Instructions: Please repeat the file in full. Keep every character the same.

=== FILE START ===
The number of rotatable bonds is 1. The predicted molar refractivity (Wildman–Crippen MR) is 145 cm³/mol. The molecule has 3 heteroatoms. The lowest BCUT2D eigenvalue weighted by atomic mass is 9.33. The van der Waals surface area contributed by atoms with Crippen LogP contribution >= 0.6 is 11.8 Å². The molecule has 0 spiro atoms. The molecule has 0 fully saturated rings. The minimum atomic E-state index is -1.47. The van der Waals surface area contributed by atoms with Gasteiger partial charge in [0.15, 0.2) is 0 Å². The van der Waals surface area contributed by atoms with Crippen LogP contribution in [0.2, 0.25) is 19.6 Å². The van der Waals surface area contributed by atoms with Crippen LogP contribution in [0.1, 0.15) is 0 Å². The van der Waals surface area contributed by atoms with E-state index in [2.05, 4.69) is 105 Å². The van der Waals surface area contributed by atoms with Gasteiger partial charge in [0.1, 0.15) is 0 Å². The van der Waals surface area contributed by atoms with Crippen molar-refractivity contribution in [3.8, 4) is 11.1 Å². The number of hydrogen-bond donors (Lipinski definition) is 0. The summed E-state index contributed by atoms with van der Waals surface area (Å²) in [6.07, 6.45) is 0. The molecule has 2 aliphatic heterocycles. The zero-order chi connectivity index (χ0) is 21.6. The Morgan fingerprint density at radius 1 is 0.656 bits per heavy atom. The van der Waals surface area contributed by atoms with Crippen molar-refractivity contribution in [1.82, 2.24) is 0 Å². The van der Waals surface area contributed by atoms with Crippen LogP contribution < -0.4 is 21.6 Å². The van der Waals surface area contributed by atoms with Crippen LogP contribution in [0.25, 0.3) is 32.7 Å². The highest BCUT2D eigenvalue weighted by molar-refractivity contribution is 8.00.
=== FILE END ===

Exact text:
The number of rotatable bonds is 1. The predicted molar refractivity (Wildman–Crippen MR) is 145 cm³/mol. The molecule has 3 heteroatoms. The lowest BCUT2D eigenvalue weighted by atomic mass is 9.33. The van der Waals surface area contributed by atoms with Crippen LogP contribution >= 0.6 is 11.8 Å². The molecule has 0 spiro atoms. The molecule has 0 fully saturated rings. The minimum atomic E-state index is -1.47. The van der Waals surface area contributed by atoms with Gasteiger partial charge in [0.15, 0.2) is 0 Å². The van der Waals surface area contributed by atoms with Crippen LogP contribution in [0.2, 0.25) is 19.6 Å². The van der Waals surface area contributed by atoms with Crippen LogP contribution in [0.1, 0.15) is 0 Å². The van der Waals surface area contributed by atoms with E-state index in [2.05, 4.69) is 105 Å². The van der Waals surface area contributed by atoms with Gasteiger partial charge in [0.1, 0.15) is 0 Å². The van der Waals surface area contributed by atoms with Crippen molar-refractivity contribution in [3.8, 4) is 11.1 Å². The number of hydrogen-bond donors (Lipinski definition) is 0. The summed E-state index contributed by atoms with van der Waals surface area (Å²) in [6.07, 6.45) is 0. The molecule has 2 aliphatic heterocycles. The zero-order chi connectivity index (χ0) is 21.6. The Morgan fingerprint density at radius 1 is 0.656 bits per heavy atom. The van der Waals surface area contributed by atoms with Crippen molar-refractivity contribution in [1.82, 2.24) is 0 Å². The van der Waals surface area contributed by atoms with Crippen LogP contribution < -0.4 is 21.6 Å². The van der Waals surface area contributed by atoms with Crippen LogP contribution in [0.25, 0.3) is 32.7 Å². The highest BCUT2D eigenvalue weighted by molar-refractivity contribution is 8.00.